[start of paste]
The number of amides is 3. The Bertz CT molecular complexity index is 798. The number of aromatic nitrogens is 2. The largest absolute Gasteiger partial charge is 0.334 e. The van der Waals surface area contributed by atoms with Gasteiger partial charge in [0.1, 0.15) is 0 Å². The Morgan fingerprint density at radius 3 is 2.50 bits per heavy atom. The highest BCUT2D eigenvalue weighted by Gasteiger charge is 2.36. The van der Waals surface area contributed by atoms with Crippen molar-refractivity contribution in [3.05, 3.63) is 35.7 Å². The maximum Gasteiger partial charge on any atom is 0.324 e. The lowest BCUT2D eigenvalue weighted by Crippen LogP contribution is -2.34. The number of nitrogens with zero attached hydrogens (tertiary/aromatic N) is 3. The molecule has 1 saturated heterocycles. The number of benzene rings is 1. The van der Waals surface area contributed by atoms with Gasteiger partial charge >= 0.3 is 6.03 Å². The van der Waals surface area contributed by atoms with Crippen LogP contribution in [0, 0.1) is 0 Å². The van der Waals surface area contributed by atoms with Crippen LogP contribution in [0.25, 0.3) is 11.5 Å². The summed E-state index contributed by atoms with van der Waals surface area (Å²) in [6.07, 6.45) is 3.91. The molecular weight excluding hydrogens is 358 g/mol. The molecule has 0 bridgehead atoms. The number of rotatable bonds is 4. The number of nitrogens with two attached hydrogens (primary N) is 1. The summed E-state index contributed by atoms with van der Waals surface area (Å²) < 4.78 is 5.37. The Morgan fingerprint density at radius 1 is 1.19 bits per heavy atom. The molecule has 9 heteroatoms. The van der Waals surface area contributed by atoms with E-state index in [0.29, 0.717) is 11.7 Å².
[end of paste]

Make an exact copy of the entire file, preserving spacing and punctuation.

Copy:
The number of amides is 3. The Bertz CT molecular complexity index is 798. The number of aromatic nitrogens is 2. The largest absolute Gasteiger partial charge is 0.334 e. The van der Waals surface area contributed by atoms with Gasteiger partial charge in [0.1, 0.15) is 0 Å². The Morgan fingerprint density at radius 3 is 2.50 bits per heavy atom. The highest BCUT2D eigenvalue weighted by Gasteiger charge is 2.36. The van der Waals surface area contributed by atoms with Crippen molar-refractivity contribution in [3.05, 3.63) is 35.7 Å². The maximum Gasteiger partial charge on any atom is 0.324 e. The lowest BCUT2D eigenvalue weighted by Crippen LogP contribution is -2.34. The number of nitrogens with zero attached hydrogens (tertiary/aromatic N) is 3. The molecule has 1 saturated heterocycles. The number of benzene rings is 1. The van der Waals surface area contributed by atoms with Gasteiger partial charge >= 0.3 is 6.03 Å². The van der Waals surface area contributed by atoms with Crippen LogP contribution in [0, 0.1) is 0 Å². The van der Waals surface area contributed by atoms with Crippen LogP contribution in [0.25, 0.3) is 11.5 Å². The summed E-state index contributed by atoms with van der Waals surface area (Å²) in [6.07, 6.45) is 3.91. The molecular weight excluding hydrogens is 358 g/mol. The molecule has 0 bridgehead atoms. The number of rotatable bonds is 4. The number of nitrogens with two attached hydrogens (primary N) is 1. The summed E-state index contributed by atoms with van der Waals surface area (Å²) < 4.78 is 5.37. The Morgan fingerprint density at radius 1 is 1.19 bits per heavy atom. The molecule has 9 heteroatoms. The van der Waals surface area contributed by atoms with E-state index in [0.29, 0.717) is 11.7 Å².